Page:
The fleet would start and end each day at the TOC. It’s everything in the middle that has to be evaluated. What makes perfect sense as a route starting point now, could change depending on location of the transfer station.

Please feel free to contact me if you have further questions.

Harv Howard
Superintendent Solid Waste/Fleet Maintenance Services
Public Works Department

Thanks Harv. Good to know, one, that the trucks won’t cost twice as much to operate and, two, that you plan to follow up with a cost analysis once the solid waste transfer site is selected.

Trash Talk: Commissioner Gordon, “No Plan B”

Tuesday, October 21st, 2008

After this evening’s solid waste transfer site meeting, I took a second to ask Alice why she said delaying the final site selection would lead to “garbage piling up”. She had made that statement earlier, in an effort to encourage her colleagues to make a decision by mid-November.

Orange County’s landfill is slated to close in 2011 (Trash Talk: The Ticking Clock). Our solid waste management folks say it’ll take 18 months to get the new transfer site up and running. The BOCC has to figure out the financial impacts, find the revenue and let the contracts sometime early next year to make that date.

But if the County doesn’t make that date, will trash really pile up?

No, as Alice should know. Even though the local municipalities supposedly balked at shipping their waste to Durham’s transfer station ($42/ton + fuel), I’m fairly sure that Orange County can negotiate a temporary use of that facility while a new one in Orange County is built. If a delay of a few months buys community consensus and confidence, the temporary financial inconvenience will be well worth it.

Trash Talk: Will We Stand United?

Friday, October 3rd, 2008

A Lion used to prowl about a field in which Four Oxen used to dwell. Many a time he tried to attack them; but whenever he came near they turned their tails to one another, so that whichever way he approached them he was met by the horns of one of them. At last, however, they fell a-quarrelling among themselves, and each went off to pasture alone in a separate corner of the field. Then the Lion attacked them one by one and soon made an end of all four.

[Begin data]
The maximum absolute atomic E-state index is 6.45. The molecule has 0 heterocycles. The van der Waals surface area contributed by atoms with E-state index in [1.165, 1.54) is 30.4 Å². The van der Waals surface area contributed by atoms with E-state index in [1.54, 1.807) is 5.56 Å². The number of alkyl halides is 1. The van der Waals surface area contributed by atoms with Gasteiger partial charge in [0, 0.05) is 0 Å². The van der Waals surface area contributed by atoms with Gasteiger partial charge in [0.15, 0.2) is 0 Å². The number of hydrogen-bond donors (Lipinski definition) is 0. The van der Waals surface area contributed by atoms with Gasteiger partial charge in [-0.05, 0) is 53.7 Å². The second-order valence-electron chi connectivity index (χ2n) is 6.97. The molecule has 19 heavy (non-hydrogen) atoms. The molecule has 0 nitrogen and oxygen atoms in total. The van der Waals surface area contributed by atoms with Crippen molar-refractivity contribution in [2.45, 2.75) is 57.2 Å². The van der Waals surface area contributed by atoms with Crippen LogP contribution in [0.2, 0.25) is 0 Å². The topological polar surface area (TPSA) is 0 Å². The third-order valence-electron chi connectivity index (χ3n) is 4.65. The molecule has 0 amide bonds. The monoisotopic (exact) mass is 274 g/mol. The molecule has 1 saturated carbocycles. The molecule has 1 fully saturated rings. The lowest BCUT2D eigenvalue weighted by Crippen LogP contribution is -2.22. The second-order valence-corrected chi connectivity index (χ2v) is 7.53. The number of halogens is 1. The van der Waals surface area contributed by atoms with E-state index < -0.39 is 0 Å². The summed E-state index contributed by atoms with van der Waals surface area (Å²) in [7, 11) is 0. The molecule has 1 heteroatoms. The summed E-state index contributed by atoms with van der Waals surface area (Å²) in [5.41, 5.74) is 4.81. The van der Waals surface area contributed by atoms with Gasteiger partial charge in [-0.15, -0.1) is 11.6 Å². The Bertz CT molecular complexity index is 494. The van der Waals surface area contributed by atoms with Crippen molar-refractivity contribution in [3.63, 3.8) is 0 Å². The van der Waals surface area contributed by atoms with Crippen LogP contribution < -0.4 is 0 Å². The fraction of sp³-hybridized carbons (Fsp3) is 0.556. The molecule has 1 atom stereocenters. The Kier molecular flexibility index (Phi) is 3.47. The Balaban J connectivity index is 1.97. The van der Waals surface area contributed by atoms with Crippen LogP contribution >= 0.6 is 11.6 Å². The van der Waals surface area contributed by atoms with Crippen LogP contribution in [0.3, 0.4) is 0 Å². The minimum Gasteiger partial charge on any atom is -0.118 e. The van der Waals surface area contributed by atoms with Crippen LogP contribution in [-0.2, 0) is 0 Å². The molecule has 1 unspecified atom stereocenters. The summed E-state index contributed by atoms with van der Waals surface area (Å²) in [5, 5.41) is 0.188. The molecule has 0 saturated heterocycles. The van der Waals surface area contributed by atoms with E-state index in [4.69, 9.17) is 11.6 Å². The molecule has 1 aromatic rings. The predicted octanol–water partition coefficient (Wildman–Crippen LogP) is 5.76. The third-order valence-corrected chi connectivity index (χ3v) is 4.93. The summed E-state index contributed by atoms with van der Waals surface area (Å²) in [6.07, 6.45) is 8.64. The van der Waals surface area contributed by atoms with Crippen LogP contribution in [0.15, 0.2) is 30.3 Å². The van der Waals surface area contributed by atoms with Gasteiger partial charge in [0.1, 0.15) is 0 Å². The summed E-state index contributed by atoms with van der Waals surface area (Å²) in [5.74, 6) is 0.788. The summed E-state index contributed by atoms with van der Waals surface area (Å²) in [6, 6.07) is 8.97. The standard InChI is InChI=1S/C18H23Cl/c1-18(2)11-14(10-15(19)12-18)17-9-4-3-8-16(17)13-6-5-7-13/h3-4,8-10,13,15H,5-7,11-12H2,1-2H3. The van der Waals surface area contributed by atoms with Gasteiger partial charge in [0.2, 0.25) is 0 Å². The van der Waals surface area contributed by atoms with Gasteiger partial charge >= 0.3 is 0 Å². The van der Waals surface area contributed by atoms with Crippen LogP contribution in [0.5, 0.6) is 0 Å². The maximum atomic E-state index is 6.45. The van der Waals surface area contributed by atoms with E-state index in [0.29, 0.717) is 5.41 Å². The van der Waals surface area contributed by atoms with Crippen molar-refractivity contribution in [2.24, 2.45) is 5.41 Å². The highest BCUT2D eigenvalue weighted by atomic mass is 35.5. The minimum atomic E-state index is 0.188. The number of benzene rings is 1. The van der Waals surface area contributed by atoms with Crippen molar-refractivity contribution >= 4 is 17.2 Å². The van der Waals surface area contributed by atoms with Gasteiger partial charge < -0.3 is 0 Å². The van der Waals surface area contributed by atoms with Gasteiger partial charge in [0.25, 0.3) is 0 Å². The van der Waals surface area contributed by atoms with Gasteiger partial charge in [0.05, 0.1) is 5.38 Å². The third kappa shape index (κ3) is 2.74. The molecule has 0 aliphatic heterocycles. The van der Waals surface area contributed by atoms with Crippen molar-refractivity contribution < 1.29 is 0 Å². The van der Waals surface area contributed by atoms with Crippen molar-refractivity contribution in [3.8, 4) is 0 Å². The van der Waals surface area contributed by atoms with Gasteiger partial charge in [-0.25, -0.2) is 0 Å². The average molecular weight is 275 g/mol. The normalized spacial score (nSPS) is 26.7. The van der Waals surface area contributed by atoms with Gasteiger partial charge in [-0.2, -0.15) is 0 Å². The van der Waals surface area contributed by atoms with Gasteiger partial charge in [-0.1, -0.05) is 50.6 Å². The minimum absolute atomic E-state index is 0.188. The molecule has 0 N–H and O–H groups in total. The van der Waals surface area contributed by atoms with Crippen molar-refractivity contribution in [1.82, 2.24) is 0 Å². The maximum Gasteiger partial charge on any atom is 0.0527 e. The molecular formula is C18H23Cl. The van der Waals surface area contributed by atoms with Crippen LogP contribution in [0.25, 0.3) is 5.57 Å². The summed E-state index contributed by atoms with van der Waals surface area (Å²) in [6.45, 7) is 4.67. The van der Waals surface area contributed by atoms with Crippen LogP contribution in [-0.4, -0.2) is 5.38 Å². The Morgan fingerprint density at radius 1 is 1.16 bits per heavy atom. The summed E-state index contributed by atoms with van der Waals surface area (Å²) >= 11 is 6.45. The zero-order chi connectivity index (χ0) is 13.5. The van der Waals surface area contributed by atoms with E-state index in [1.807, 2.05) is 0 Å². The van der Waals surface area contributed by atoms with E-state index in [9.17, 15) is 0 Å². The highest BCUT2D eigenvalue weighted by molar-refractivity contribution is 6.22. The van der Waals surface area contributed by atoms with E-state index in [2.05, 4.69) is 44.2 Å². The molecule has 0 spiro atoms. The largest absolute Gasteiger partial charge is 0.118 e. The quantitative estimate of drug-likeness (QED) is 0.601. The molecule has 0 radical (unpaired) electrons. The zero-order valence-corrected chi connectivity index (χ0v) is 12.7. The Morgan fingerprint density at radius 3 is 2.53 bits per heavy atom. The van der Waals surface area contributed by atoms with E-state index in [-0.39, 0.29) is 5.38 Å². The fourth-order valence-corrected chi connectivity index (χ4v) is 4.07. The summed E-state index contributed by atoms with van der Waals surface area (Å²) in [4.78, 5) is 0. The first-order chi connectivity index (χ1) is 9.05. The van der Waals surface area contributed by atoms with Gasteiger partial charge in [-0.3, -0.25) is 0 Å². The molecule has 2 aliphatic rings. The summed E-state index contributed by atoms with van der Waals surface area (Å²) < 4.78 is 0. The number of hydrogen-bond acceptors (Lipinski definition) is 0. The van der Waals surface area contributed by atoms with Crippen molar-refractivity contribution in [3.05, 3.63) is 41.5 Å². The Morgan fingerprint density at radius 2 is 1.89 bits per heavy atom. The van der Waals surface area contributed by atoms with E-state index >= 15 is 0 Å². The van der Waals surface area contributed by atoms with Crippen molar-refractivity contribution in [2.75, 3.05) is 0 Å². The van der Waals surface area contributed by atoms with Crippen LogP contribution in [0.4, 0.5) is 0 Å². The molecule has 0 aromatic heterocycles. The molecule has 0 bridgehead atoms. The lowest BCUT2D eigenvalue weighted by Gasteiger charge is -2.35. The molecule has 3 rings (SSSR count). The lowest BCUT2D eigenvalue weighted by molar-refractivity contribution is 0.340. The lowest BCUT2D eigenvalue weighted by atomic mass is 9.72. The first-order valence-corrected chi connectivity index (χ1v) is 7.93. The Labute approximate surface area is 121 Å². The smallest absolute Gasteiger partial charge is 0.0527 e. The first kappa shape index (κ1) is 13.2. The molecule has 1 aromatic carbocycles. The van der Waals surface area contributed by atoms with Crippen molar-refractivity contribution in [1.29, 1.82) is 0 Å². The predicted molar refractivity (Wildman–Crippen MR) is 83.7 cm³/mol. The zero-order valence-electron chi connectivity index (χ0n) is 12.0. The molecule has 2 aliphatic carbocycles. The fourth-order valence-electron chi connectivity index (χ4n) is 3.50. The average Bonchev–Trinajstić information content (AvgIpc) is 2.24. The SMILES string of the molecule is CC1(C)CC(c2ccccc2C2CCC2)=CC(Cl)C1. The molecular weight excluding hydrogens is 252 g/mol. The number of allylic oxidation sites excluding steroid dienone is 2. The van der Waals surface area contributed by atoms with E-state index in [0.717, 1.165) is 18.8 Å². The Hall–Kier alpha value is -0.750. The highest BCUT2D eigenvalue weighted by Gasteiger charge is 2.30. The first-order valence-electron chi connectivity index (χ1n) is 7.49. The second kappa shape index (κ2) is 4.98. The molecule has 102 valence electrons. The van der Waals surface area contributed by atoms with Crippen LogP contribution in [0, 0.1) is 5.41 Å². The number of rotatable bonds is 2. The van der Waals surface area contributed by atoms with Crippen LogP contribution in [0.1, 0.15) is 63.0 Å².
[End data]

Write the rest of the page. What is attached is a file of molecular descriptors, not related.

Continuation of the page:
Aesop, 6th Century BC

Had an opportunity tonight to listen in on a group of concerned Hillsborough and southwest Orange County citizens discuss the potential siting of the trash transfer facility in their neighborhoods (Eno River Economic Zone – 2 sites and Hwy. 54 corridor – 3 sites).

A number of issues were raised at the meeting: apparent bias in site selection, the “surprise” announcement of the sites on Hwy. 54 and the Hillsborough zone, weighting of access to water and sewer hookups sans cost of making those connections, inadequate traffic studies, confusing or misapplied scoring of technical criteria, whether the BOCC would implement the more costly enclosed transfer site design previously proposed for Eubanks or shave some costs by going with an open pavilion, concern that Chapel Hill’s/Carrboro’s increased transportation costs were improperly used to justify removing Durham County’s transfer site from consideration, underestimation of water use (500 gals. a day!), possible “hidden” reasons for acquiring 82 acres ($7.5 million the current asking price) instead of a smaller tract, if incineration and ultimate in-county disposal got due attention and a slew of others which I’m sure the Rogers Road community are well acquainted with.

Nathan Robinson, the environmental engineer I wrote about Sept. 16th, a founding member of Orange County Community Awareness, gave the clearest deconstruction of the current solid waste transfer site selection mess that I’ve seen. Orange County’s consultant, Olver, should review his presentation to improve their own dog-n-pony show.

Nathan quickly out-lined the dimensions of the issue, discussing what a solid waste transfer site does, how it is laid out, managed and maintained before launching into an analysis, from his professional viewpoint as an environmental engineer, of the problems associated with the current siting process.

Nathan’s concerns mirror a number of mine, especially in terms of the weighting of the selection criteria, the incredibly confusing community criteria feedback procedure, biased scoring of the technical criteria, analysis of environmental consequences and the evaluation of Orange County’s waste creation “center of gravity” (my Mar. 9th, 2007 post on that issue: 2035 Orange County’s Garbage Center of Gravity? ).

As folks that have read my ‘blog know (or have heard me whinge on about local issues elsewhere), I promote reality-based decision-making using measurable criteria. Not all issues are amenable to this approach. Sometimes you have to make a subjective call – say as to the weighting of the importance of environmental justice in the current transfer site process. As I noted a couple years ago, the previous decision by Orange County’s Solid Waste Advisory Board to plop this new facility back on Eubanks sorely lacked rigor, objectivity and transparency.

I questioned SWAB’s ability to make a sound decision because they didn’t generally use objective, understandable, measurable criteria – technical or otherwise – and what criteria they did use were inequitably evaluated differently depending on context and perceived necessity.